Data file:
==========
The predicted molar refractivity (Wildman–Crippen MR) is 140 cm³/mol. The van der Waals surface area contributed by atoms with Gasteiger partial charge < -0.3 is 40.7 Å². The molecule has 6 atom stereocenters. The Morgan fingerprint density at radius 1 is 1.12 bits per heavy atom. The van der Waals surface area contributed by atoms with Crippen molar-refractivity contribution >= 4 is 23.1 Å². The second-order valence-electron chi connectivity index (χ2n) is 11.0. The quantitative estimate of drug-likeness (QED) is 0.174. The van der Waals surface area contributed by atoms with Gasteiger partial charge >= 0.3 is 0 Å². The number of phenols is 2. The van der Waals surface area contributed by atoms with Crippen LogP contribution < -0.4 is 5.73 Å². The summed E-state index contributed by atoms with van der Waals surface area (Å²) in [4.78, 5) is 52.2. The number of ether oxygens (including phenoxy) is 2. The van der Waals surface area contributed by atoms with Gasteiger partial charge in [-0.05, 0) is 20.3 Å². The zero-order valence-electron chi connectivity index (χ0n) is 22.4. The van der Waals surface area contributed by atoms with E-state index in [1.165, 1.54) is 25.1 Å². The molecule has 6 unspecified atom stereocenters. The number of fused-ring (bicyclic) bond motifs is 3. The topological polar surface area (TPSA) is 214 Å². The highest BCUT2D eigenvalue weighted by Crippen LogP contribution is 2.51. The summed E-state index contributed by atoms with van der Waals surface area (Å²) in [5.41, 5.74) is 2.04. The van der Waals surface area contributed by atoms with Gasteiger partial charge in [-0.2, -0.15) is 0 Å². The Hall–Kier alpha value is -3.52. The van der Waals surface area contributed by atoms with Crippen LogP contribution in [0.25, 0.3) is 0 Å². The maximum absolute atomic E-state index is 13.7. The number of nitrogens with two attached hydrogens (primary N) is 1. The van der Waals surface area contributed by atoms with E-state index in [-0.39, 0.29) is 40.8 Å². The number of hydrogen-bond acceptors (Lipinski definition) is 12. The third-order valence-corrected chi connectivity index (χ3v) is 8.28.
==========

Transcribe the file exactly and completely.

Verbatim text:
The predicted molar refractivity (Wildman–Crippen MR) is 140 cm³/mol. The van der Waals surface area contributed by atoms with Gasteiger partial charge < -0.3 is 40.7 Å². The molecule has 6 atom stereocenters. The Morgan fingerprint density at radius 1 is 1.12 bits per heavy atom. The van der Waals surface area contributed by atoms with Crippen molar-refractivity contribution >= 4 is 23.1 Å². The second-order valence-electron chi connectivity index (χ2n) is 11.0. The quantitative estimate of drug-likeness (QED) is 0.174. The van der Waals surface area contributed by atoms with Gasteiger partial charge >= 0.3 is 0 Å². The number of phenols is 2. The van der Waals surface area contributed by atoms with Crippen LogP contribution < -0.4 is 5.73 Å². The summed E-state index contributed by atoms with van der Waals surface area (Å²) in [4.78, 5) is 52.2. The number of ether oxygens (including phenoxy) is 2. The van der Waals surface area contributed by atoms with Gasteiger partial charge in [-0.05, 0) is 20.3 Å². The zero-order valence-electron chi connectivity index (χ0n) is 22.4. The van der Waals surface area contributed by atoms with E-state index in [1.165, 1.54) is 25.1 Å². The molecule has 6 unspecified atom stereocenters. The number of fused-ring (bicyclic) bond motifs is 3. The topological polar surface area (TPSA) is 214 Å². The highest BCUT2D eigenvalue weighted by Crippen LogP contribution is 2.51. The summed E-state index contributed by atoms with van der Waals surface area (Å²) in [5.41, 5.74) is 2.04. The van der Waals surface area contributed by atoms with Gasteiger partial charge in [-0.2, -0.15) is 0 Å². The Hall–Kier alpha value is -3.52. The van der Waals surface area contributed by atoms with Crippen LogP contribution in [0.25, 0.3) is 0 Å². The maximum absolute atomic E-state index is 13.7. The number of nitrogens with two attached hydrogens (primary N) is 1. The van der Waals surface area contributed by atoms with E-state index in [-0.39, 0.29) is 40.8 Å². The number of hydrogen-bond acceptors (Lipinski definition) is 12. The third-order valence-corrected chi connectivity index (χ3v) is 8.28.